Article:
communism (n.) Look up communism at Dictionary.com
"social system based on collective ownership," 1843, from French communisme (c.1840) from commun (Old French comun; see common (adj.)) + -isme (see -ism). Originally a theory of society; as name of a political system, 1850, a translation of German Kommunismus (itself from French), in Marx and Engels' "Manifesto of the Communist Party." Compare communist. In some cases in early and mid-20c., a term of abuse implying anti-social criminality without regard to political theory.
Each [i.e. socialism, communism, anarchism] stands for a state of things, or a striving after it, that differs much from that which we know; & for many of us, especially those who are comfortably at home in the world as it is, they have consequently come to be the positive, comparative, & superlative, distinguished not in kind but in degree only, of the terms of abuse applicable to those who would disturb our peace. [Fowler]
communist Look up communist at Dictionary.com
1841, as both a noun and adjective, from French communiste (see communism). First attested in writing by John Goodwin Barmby (1820-1881), British Owenite and utopian socialist who founded the London Communist Propaganda Society in 1841. Main modern sense emerged after publication of Communist Manifesto ("Manifest der Kommunistischen Partei") in 1848. Shortened form Commie attested from 1940. Related: Communistic.
communitarian (n.) Look up communitarian at Dictionary.com
1841, "member of a commune," from community + ending from utilitarian, etc. The adjective is attested from 1909.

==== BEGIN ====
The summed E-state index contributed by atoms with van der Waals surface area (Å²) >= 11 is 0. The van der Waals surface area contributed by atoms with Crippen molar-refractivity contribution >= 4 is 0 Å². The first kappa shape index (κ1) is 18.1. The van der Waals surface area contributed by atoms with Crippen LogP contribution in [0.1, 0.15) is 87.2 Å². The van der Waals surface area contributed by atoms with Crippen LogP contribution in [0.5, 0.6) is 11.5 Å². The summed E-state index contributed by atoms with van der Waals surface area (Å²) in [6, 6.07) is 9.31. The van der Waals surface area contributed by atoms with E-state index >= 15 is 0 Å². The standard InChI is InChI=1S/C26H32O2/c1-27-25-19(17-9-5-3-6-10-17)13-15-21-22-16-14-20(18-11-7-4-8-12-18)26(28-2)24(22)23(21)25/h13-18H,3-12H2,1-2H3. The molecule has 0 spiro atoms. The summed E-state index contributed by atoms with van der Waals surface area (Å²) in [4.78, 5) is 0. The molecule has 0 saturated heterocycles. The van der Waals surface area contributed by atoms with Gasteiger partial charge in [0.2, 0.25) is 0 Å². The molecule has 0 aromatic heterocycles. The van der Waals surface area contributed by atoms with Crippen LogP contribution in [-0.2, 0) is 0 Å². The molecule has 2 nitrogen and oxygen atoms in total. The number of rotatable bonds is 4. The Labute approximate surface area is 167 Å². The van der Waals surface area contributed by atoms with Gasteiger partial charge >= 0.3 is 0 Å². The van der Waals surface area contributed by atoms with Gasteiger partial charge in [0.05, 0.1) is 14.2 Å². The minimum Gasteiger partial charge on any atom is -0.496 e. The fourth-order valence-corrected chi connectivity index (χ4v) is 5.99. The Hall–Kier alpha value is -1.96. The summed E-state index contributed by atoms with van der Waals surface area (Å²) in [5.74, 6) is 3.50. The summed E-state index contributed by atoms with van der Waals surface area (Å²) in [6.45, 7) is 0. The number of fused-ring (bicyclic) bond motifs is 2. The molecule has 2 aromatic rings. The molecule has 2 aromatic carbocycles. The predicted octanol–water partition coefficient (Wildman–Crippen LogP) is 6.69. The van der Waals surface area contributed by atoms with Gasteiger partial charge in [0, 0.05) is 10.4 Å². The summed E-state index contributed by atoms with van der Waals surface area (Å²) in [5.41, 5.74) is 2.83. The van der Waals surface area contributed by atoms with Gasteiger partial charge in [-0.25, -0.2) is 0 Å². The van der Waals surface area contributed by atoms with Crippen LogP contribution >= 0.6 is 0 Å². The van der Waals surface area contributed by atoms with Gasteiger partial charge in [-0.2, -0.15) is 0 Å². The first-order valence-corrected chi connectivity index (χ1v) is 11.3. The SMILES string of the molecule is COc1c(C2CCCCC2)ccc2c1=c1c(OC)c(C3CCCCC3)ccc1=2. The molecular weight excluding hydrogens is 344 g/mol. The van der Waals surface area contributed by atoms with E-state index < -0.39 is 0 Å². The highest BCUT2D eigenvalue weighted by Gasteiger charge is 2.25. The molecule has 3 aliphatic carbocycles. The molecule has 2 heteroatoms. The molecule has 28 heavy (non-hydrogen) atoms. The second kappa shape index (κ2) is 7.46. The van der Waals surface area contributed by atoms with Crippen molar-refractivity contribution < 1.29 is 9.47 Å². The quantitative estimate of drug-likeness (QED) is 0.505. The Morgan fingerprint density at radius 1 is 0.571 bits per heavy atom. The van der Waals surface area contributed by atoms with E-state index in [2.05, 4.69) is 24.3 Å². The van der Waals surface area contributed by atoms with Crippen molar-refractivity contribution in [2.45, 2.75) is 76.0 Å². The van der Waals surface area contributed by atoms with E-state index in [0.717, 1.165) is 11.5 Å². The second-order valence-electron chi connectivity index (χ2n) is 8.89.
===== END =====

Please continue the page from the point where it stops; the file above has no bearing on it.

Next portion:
community (n.) Look up community at Dictionary.com
late 14c., from Old French comunité "community, commonness, everybody" (Modern French communauté), from Latin communitatem (nominative communitas) "community, society, fellowship, friendly intercourse; courtesy, condescension, affability," from communis "common, public, general, shared by all or many," (see common (adj.)). Latin communitatem "was merely a noun of quality ... meaning 'fellowship, community of relations or feelings,' but in med.L. it was, like universitas, used concretely in the sense of 'a body of fellows or fellow-townsmen' " [OED].

An Old English word for "community" was gemænscipe "community, fellowship, union, common ownership," from mæne "common, public, general," probably composed from the same PIE roots as communis. Community service as a criminal sentence is recorded from 1972, American English. Community college is recorded from 1959.
commutation (n.) Look up commutation at Dictionary.com
mid-15c., from Old French commutacion "change, transformation, exchange, barter" (13c., Modern French commutation), from Latin commutationem (nominative commutatio) "a change, alteration," noun of action from past participle stem of commutare "to change, alter entirely" (see commute (v.)).
commutative (adj.) Look up commutative at Dictionary.com